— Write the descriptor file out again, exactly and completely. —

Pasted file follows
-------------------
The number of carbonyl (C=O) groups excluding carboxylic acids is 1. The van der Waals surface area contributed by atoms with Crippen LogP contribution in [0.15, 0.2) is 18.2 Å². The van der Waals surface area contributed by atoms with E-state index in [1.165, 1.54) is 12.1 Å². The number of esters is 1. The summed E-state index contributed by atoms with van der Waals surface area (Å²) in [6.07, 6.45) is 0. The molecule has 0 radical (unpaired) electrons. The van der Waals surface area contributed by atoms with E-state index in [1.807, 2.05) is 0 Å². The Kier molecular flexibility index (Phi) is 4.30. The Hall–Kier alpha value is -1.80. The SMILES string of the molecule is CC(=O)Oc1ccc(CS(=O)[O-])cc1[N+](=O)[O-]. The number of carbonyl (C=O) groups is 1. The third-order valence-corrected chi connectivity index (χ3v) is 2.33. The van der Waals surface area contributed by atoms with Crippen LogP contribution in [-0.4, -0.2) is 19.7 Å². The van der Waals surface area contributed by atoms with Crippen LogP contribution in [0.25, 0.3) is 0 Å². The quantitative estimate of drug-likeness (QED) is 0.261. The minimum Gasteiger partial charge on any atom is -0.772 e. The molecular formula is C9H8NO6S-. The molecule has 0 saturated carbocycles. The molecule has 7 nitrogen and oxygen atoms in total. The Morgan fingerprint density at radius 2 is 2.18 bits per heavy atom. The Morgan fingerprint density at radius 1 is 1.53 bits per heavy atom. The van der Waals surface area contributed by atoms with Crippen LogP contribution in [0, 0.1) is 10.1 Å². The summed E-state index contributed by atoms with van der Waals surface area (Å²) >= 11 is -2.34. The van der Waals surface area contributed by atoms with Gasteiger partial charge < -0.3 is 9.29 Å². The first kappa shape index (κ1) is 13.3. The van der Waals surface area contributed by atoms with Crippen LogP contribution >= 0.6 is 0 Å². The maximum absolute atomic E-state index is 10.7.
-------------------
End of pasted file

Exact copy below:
The number of carbonyl (C=O) groups excluding carboxylic acids is 1. The van der Waals surface area contributed by atoms with Crippen LogP contribution in [0.15, 0.2) is 18.2 Å². The van der Waals surface area contributed by atoms with E-state index in [1.165, 1.54) is 12.1 Å². The number of esters is 1. The summed E-state index contributed by atoms with van der Waals surface area (Å²) in [6.07, 6.45) is 0. The molecule has 0 radical (unpaired) electrons. The van der Waals surface area contributed by atoms with E-state index in [1.807, 2.05) is 0 Å². The Kier molecular flexibility index (Phi) is 4.30. The Hall–Kier alpha value is -1.80. The SMILES string of the molecule is CC(=O)Oc1ccc(CS(=O)[O-])cc1[N+](=O)[O-]. The number of carbonyl (C=O) groups is 1. The third-order valence-corrected chi connectivity index (χ3v) is 2.33. The van der Waals surface area contributed by atoms with Crippen LogP contribution in [-0.4, -0.2) is 19.7 Å². The van der Waals surface area contributed by atoms with Crippen LogP contribution in [0.25, 0.3) is 0 Å². The quantitative estimate of drug-likeness (QED) is 0.261. The minimum Gasteiger partial charge on any atom is -0.772 e. The molecular formula is C9H8NO6S-. The molecule has 0 saturated carbocycles. The molecule has 7 nitrogen and oxygen atoms in total. The Morgan fingerprint density at radius 2 is 2.18 bits per heavy atom. The Morgan fingerprint density at radius 1 is 1.53 bits per heavy atom. The van der Waals surface area contributed by atoms with Crippen LogP contribution in [0, 0.1) is 10.1 Å². The summed E-state index contributed by atoms with van der Waals surface area (Å²) >= 11 is -2.34. The van der Waals surface area contributed by atoms with Gasteiger partial charge < -0.3 is 9.29 Å². The first kappa shape index (κ1) is 13.3. The van der Waals surface area contributed by atoms with Crippen LogP contribution >= 0.6 is 0 Å². The maximum absolute atomic E-state index is 10.7.